I didn’t realize it until this year, but boxwarmers are the reason it’s so fun to help someone else put up their tree. You get to see all their handmade creations from phases of life when they didn’t know which colors clash horribly or how to operate scissors, markers or glue.
Want to truly get to know someone, their family and the different hobbies they cycled through in their youth? Just take a look in their Christmas ornament box, or gaze a while at their decorated tree. Better yet, lend a hand with the decorating process and you might even sneak a few of their boxwarmers or rejects onto the tree.
Going through my ornaments, you can discover my Grandpa enjoys woodworking; I played clarinet all through elementary and high school; I’m no good with a paintbrush; my family has been to Disney World too many times; I’ve loved the Bulls since those ironed bead-on-pegboard crafts were trendy; and I was a manager one year when I got cut from the high school basketball team (that ornament is definitely a boxwarmer … heck, I should just pitch it already …)
Anyway, I’d never put up anyone’s ornaments but my own until recently when I helped my boyfriend decorate his tree. In the process, I discovered his ornaments divulge just as much about him and his past as mine do about me.
I discovered he’s been a Sox fan since his Pony baseball years, when he chose the fake Comiskey Park photo background instead of Wrigley Field; he had a poker phase; his family knew about his wrestling fan phase; his soccer-playing days didn’t last long; and, as you can tell, it’s always been all about sports. The classic, colorful glass balls are his reject ornaments, but he’ll put up a few of them to fill gaps.
As fun as that was, my process of drawing inferences from Christmas decorations ends there. The tree-topper debate of star vs angel means nothing to me. And I see no real symbolism in whether someone chooses a real or fake tree (although it has been fun to see live tree stands pop up on vacant Chicago lots, or in the outdoor dining areas of sidewalk cafes shut down for the winter).
It’s just those boxwarmers I find intriguing. We’ve all got ‘em, so why not embrace our pre-style, low-motor-skill selves and display a few of them this year?
A woman who emails me frequently at work ends her notes with a signature containing this quote:
“In a world where you can be anything, be yourself.”
Be yourself. What a noble idea.
If conventional wisdom stands correct, we spend our teens “finding ourselves,” so it seems only reasonable that by our twenties, we could move on to actually being ourselves. If only what’s reasonable could be easy, too.
I’ve found it takes quite a bit of trial and error to be yourself, especially if your ideas or appearance cause you to stand out.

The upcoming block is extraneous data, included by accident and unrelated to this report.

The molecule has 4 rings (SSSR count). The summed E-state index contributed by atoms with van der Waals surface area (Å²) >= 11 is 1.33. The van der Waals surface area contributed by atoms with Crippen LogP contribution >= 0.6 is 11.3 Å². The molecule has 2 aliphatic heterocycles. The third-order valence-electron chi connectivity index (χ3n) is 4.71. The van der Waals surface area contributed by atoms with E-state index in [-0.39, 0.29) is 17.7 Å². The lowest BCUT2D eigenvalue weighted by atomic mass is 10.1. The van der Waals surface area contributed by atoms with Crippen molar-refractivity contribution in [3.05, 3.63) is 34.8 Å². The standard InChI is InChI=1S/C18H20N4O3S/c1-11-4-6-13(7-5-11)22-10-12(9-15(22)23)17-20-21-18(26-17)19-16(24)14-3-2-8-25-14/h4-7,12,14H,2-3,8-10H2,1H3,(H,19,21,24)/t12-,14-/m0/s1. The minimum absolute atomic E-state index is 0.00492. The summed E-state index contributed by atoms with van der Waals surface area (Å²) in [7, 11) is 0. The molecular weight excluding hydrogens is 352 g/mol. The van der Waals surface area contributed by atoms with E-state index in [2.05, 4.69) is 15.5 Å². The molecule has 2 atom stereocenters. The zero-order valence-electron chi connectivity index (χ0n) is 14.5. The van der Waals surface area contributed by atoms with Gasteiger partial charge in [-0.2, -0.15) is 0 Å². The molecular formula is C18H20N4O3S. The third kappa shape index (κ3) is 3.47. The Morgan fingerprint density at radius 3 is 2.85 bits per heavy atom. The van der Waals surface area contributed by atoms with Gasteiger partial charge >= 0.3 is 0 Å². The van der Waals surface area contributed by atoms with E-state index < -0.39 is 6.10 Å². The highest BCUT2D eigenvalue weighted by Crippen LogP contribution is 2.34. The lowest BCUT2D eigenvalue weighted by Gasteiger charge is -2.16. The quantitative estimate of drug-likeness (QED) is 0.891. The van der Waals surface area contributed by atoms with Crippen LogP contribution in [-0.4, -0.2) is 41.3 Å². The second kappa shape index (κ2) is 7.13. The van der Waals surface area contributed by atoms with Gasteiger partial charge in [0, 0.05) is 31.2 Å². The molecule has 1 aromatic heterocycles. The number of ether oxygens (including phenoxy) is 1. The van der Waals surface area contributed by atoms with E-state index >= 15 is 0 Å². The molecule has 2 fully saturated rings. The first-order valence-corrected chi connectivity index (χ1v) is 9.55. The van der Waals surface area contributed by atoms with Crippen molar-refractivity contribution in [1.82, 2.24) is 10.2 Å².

There are definitely times I stand out from the female half of the twenty-something bar crowd, and many would say it’s not in a good way.
I might be wearing jeans and an old concert T-shirt. My hair might be down or up but either way, it won’t have taken me more than 10 minutes to do. I’ll almost always be wearing my Adidas Sambas. And I’ll never be wearing makeup.
I’ve been called “casual,” which is probably just a nice way of saying I look like I didn’t try.
If that’s why I stand out, I’ll take it. “Casual” is my style; keeping it low-key is just me being me. And at this point, I don’t see what’s bad about standing out for being myself.
Unfortunately, I only realized this after a couple months in college of actually “trying” before going out. Of wearing makeup to class every day (or at least every day I’d wake up on time) and putting a lot of thought and effort into my wardrobe, even for sketchy frat parties.
It took a while to realize that just wasn’t me. I hadn’t crossed some imaginary line on my trip down to Champaign-Urbana where I had switched from a sporty but somewhat stylish high school newspaper kid, athlete and band geek to a stiletto-wearing glam type who actually enjoys the primping, polishing, curling and eyeshadowing it takes to look fabulous.
I hadn’t given in to all the images of what women are supposed to look like, just like I’ve never given any stock to the outdated gender roles that confine both women and men into stereotypical duties based on nothing but biology.
I look back on those few made-up months as a trial and error phase. I tried the makeup thing, the “tying” and dressing up before going out thing, but it was all an error.
And one night, while eating cheesy breadsticks in the late-night cafeteria with one of my best friends, it hit me: I’m trying too hard, I thought. I’m trying too hard to look like what I think I’m supposed to look like. Dress and act how I imagined a college girl would. But I’m still the same me I was a few months ago. And that me, the real me, doesn’t bother with makeup and uncomfortable shoes.
I still don’t. And there are still times I stand out because of it.
But now, if someone notices I’m different because I didn’t put any extra effort into my appearance before going to the corner pub, the Wrigleyville bars, or even the dancey places in River North, they’re actually giving me a compliment. Being different in that way is exactly what I’m going for.
There are tons of ways to stand out. Keeping it casual appearance-wise and disregarding everything a woman is traditionally supposed to be are a couple of mine. They may not be yours, and I’m not saying they should be.
All I’m saying is it’s best to be true to yourself, even if it causes you to stand out in ways others may view negatively. Or better yet, be yourself – especially if it causes you to stand out.
The people you’ll meet while being yourself are the ones you really want to know. Not the ones you think you should know in your twenties, or the ones you always pictured yourself knowing, but the friends who actually fit with who you are.
I know this one’s easier said than done, and I know from experience it takes some trials and lots of errors to figure it out.
But it goes like this: Be yourself and you’ll stand out for all the right reasons.